A contested divorce can have long-lasting effects on entire families and social circles. Last month in the blog I talked about how parents can manage their mental and emotional health during what is often a long and combative process. This month I’d like to focus on the children and the importance of protecting their well-being during this major life event.
How a contested divorce affects children
Divorce is hard on kids, no matter the circumstances. They are experiencing dramatic changes in their life and adjusting to new routines. They may also be exposed to disagreements and bitterness between their parents. This is more likely to occur when the divorce is contested.
Younger children may experience confusion, and they tend to react to the instability and insecurity with increased dependence on their parents and caretakers. Their anxiety and grief may lead to regression that requires even more attention.
Adolescents, on the other hand, often have a more aggressive response to their parents’ split. They feel anger and resentment and may act more distant and defiant. Their school performance may suffer, or they may resort to unhealthy outlets to deal with their emotions, including everything from outbursts to isolation.
How to help children cope with a contested divorce
Disputes are likely to get heated during a contested divorce. It’s important to put emotions aside and handle any issues privately. You and your spouse will need to find a way to keep a line of communication open and work together to prioritize your child’s happiness and well-being. Putting your children first will help them cope with the changes both during and after the divorce.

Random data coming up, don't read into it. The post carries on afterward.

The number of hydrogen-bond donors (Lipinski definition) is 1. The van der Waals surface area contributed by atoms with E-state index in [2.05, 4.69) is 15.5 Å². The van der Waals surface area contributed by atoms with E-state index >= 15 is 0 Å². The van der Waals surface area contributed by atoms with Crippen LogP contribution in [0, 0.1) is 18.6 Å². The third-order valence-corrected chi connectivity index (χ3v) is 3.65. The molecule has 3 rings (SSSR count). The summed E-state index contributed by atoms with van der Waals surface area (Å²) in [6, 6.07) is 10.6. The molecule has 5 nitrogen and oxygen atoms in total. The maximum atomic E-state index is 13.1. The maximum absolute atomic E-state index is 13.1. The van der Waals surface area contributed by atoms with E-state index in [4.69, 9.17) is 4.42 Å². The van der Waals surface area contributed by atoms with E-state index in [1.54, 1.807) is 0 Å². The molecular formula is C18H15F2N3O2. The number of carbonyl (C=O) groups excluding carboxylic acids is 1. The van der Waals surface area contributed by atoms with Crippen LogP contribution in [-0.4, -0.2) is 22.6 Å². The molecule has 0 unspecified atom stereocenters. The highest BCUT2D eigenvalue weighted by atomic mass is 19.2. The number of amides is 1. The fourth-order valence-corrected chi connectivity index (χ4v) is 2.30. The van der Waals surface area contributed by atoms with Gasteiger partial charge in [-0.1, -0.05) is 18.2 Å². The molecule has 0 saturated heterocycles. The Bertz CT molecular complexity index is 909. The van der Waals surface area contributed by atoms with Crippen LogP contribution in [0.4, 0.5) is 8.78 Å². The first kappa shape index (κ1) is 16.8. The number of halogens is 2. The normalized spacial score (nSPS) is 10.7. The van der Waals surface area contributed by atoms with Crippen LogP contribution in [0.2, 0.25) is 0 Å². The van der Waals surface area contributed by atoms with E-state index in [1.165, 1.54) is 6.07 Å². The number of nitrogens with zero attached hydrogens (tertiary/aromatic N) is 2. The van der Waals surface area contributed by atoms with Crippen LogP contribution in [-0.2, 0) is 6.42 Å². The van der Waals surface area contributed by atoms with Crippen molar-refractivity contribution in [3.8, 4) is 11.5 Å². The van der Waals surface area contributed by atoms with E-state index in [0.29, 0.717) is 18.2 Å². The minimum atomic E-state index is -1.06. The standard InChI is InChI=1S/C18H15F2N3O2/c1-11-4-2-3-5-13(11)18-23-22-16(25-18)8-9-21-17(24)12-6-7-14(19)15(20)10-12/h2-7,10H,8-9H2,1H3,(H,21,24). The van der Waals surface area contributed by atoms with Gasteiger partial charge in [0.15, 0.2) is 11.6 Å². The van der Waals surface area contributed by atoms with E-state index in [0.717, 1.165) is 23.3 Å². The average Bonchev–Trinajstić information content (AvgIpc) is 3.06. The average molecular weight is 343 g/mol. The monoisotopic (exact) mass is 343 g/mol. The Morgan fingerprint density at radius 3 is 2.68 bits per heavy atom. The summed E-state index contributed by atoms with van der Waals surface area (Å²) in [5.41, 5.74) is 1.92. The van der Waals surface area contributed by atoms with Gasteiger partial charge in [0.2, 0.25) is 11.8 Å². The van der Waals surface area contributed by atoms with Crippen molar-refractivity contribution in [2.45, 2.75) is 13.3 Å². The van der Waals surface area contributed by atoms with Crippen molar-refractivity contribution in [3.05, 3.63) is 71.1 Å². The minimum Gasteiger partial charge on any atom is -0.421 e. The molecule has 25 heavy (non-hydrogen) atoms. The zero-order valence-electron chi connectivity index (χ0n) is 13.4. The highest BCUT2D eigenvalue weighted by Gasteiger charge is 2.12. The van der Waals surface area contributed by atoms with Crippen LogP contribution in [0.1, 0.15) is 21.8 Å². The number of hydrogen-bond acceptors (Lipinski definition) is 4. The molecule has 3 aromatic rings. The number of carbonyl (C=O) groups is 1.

Here are some important things to keep in mind:
- Communicate what’s happening in an honest, simple, and appropriate way
- Be available to listen, answer questions, and validate your child’s feelings
- Be supportive of your child’s time and relationship with your spouse
- Maintain as much stability as possible and stick to predictable routines
- Help your child find healthy emotional outlets for his or her feelings
- Provide continual reassurance that your child is safe and loved
Every child will understand and cope with a divorce in his or her own way. Some may benefit from counseling during this vulnerable time. A therapist can provide a safe place for children to process their emotions, learn how to manage them, and adjust to the many changes they are experiencing at home. Both parents should be aware of the therapy, understand the goals and intervention strategies, and stay abreast of their child’s progress.
Dr. David Lowenstein is a Columbus, Ohio-based psychologist with more than 35 years of experience. He conducts individual, family, and group therapy sessions in his German Village office and also via telehealth. Dr. Lowenstein is also available for expert forensic testimony, and for educational workshops and presentations. He is frequently called upon as an expert source for print, radio, and broadcast media. Contact Dr. Lowenstein at Lowenstein & Associates, 691 South Fifth Street, Columbus, Ohio, 43206, or call 614.443.6155 or 614.444.0432.